Interview with memoirist Narissa Doumani

I have a special interview with memoirist Narissa Doumani today. She’s talking a bit about A
Spacious Life: Memoir of a Meditator
, as well as her writing life and other

During her virtual book tour, Narissa will be awarding
a $25 Amazon or Barnes and Noble gift card (winner’s choice) to a lucky winner.
To be entered for a chance to win, use
the form below.
To increase your chances of winning, feel free to visit her other tour stops and enter there, too.
Doumani is an Australian author, meditator, and mindfulness practitioner who
previously carved out a career as a commercial model and presenter. Narissa is
a graduate of the University of Melbourne (Bachelor of Science) and is now the
student of a reclusive Thai Buddhist yogi. She is an avid appreciator of
desserts and enjoys making them for friends, adores a good book (of course),
and is fascinated by the transformative power of storytelling.
Welcome, Narissa.
Please tell us about your current release.
A Spacious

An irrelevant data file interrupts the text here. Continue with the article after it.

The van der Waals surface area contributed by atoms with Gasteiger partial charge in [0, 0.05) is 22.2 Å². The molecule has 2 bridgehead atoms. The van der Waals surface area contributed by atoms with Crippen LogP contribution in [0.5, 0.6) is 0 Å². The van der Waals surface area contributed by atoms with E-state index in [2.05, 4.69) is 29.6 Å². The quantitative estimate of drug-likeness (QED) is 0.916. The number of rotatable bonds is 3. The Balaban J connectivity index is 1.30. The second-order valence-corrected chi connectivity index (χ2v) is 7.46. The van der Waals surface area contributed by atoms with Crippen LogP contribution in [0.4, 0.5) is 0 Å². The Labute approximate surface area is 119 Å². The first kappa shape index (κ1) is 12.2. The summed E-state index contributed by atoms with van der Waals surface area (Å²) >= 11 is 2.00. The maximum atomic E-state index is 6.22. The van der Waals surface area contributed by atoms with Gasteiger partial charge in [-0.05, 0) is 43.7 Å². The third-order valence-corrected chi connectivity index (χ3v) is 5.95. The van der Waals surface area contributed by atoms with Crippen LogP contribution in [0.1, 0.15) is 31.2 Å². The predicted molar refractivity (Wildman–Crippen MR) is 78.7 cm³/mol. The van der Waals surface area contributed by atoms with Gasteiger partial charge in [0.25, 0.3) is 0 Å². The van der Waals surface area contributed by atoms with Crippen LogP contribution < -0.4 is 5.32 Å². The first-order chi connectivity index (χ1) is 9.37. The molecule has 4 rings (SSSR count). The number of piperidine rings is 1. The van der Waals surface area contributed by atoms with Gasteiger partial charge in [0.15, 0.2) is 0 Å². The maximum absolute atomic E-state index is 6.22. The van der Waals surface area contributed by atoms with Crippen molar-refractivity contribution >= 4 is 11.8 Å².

is a story about searching for happiness. It just so
happens to be my personal story. I’ve had many advantages in life, such as
educational opportunities and a loving family, however I always felt something
lacking. I couldn’t make sense of the purpose of my life, and why things
sometimes felt so hard, emotionally that is, even though my life looked
wonderful from the outside. So I ended up on a path of learning to work with my
own mind and emotions through the practices of meditation and mindfulness. It’s
given me a deeper sense of contentment, purpose, and connection to others, which
I like to think is a story worth sharing.

What inspired
you to write this book?

Finding a sense of inner peace within the chaos of
life. Is that too cheesy? Really though, I’ve met a lot of warm-hearted and
intelligent people who have struggled with the challenges of life the way I
had, and by that I mean illness, anxiety, stress, and heartache. They would
tell me how overwhelmed they felt by their struggles and emotions. It doesn’t
matter how perfect someone’s life might look from the outside, everyone has
their challenges. So I wrote this book hoping to spark some conversation and
inner reflection about how we go about using life’s inherent challenges as fuel
for a positive transformation.
Excerpt from A Special Life:
(From Chapter 9: The Model Life)
Now and again, I worked with challenging personalities, such